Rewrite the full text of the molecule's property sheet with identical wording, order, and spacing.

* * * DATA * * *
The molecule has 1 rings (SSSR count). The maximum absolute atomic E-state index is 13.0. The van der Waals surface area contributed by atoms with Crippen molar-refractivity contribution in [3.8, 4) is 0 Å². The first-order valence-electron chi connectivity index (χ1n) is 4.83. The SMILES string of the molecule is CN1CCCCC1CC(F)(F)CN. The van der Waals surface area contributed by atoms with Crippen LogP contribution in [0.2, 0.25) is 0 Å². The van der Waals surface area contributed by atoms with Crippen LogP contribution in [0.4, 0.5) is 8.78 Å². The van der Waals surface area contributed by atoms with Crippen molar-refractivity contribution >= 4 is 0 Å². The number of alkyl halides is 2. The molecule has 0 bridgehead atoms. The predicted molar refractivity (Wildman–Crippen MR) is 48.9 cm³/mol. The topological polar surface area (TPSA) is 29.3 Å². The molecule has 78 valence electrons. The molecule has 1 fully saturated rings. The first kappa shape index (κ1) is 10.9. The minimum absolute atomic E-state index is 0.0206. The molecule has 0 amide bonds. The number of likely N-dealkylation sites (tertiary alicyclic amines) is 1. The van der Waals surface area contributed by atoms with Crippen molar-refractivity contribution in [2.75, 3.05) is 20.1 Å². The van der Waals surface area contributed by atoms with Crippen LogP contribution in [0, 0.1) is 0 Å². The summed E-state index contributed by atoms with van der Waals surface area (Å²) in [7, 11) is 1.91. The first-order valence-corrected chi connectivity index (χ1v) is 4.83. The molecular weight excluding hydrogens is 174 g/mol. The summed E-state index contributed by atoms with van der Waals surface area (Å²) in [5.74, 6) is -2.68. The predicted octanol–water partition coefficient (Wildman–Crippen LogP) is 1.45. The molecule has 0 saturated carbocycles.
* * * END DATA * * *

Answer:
The molecule has 1 rings (SSSR count). The maximum absolute atomic E-state index is 13.0. The van der Waals surface area contributed by atoms with Crippen molar-refractivity contribution in [3.8, 4) is 0 Å². The first-order valence-electron chi connectivity index (χ1n) is 4.83. The SMILES string of the molecule is CN1CCCCC1CC(F)(F)CN. The van der Waals surface area contributed by atoms with Crippen LogP contribution in [0.2, 0.25) is 0 Å². The van der Waals surface area contributed by atoms with Crippen LogP contribution in [0.4, 0.5) is 8.78 Å². The van der Waals surface area contributed by atoms with Crippen molar-refractivity contribution >= 4 is 0 Å². The number of alkyl halides is 2. The molecule has 0 bridgehead atoms. The predicted molar refractivity (Wildman–Crippen MR) is 48.9 cm³/mol. The topological polar surface area (TPSA) is 29.3 Å². The molecule has 78 valence electrons. The molecule has 1 fully saturated rings. The first kappa shape index (κ1) is 10.9. The minimum absolute atomic E-state index is 0.0206. The molecule has 0 amide bonds. The number of likely N-dealkylation sites (tertiary alicyclic amines) is 1. The van der Waals surface area contributed by atoms with Crippen molar-refractivity contribution in [2.75, 3.05) is 20.1 Å². The van der Waals surface area contributed by atoms with Crippen LogP contribution in [0, 0.1) is 0 Å². The summed E-state index contributed by atoms with van der Waals surface area (Å²) in [7, 11) is 1.91. The first-order valence-corrected chi connectivity index (χ1v) is 4.83. The molecular weight excluding hydrogens is 174 g/mol. The summed E-state index contributed by atoms with van der Waals surface area (Å²) in [5.74, 6) is -2.68. The predicted octanol–water partition coefficient (Wildman–Crippen LogP) is 1.45. The molecule has 0 saturated carbocycles.